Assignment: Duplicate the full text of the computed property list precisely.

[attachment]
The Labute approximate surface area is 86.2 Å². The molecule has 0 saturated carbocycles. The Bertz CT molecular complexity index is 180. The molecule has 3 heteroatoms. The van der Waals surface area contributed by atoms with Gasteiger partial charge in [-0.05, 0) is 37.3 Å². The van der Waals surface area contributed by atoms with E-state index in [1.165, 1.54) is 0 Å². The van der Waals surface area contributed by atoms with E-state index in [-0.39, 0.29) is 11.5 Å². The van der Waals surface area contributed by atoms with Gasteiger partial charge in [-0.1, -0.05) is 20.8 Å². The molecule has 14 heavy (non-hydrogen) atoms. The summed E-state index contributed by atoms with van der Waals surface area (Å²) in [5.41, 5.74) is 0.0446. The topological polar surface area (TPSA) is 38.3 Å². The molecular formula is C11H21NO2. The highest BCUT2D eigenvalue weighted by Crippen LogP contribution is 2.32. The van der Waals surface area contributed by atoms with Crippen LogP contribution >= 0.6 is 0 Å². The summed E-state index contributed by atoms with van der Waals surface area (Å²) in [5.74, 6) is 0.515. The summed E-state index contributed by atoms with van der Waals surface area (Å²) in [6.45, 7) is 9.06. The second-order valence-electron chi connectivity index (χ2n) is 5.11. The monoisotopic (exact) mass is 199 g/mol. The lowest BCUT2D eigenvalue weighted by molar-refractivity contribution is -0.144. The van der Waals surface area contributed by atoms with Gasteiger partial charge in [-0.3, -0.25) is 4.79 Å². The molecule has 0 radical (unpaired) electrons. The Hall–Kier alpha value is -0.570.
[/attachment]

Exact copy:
The Labute approximate surface area is 86.2 Å². The molecule has 0 saturated carbocycles. The Bertz CT molecular complexity index is 180. The molecule has 3 heteroatoms. The van der Waals surface area contributed by atoms with Gasteiger partial charge in [-0.05, 0) is 37.3 Å². The van der Waals surface area contributed by atoms with E-state index in [1.165, 1.54) is 0 Å². The van der Waals surface area contributed by atoms with E-state index in [-0.39, 0.29) is 11.5 Å². The van der Waals surface area contributed by atoms with Gasteiger partial charge in [-0.1, -0.05) is 20.8 Å². The molecule has 14 heavy (non-hydrogen) atoms. The summed E-state index contributed by atoms with van der Waals surface area (Å²) in [5.41, 5.74) is 0.0446. The topological polar surface area (TPSA) is 38.3 Å². The molecular formula is C11H21NO2. The highest BCUT2D eigenvalue weighted by Crippen LogP contribution is 2.32. The van der Waals surface area contributed by atoms with Crippen LogP contribution >= 0.6 is 0 Å². The summed E-state index contributed by atoms with van der Waals surface area (Å²) in [5.74, 6) is 0.515. The summed E-state index contributed by atoms with van der Waals surface area (Å²) in [6.45, 7) is 9.06. The second-order valence-electron chi connectivity index (χ2n) is 5.11. The monoisotopic (exact) mass is 199 g/mol. The lowest BCUT2D eigenvalue weighted by molar-refractivity contribution is -0.144. The van der Waals surface area contributed by atoms with Gasteiger partial charge in [-0.3, -0.25) is 4.79 Å². The molecule has 0 radical (unpaired) electrons. The Hall–Kier alpha value is -0.570.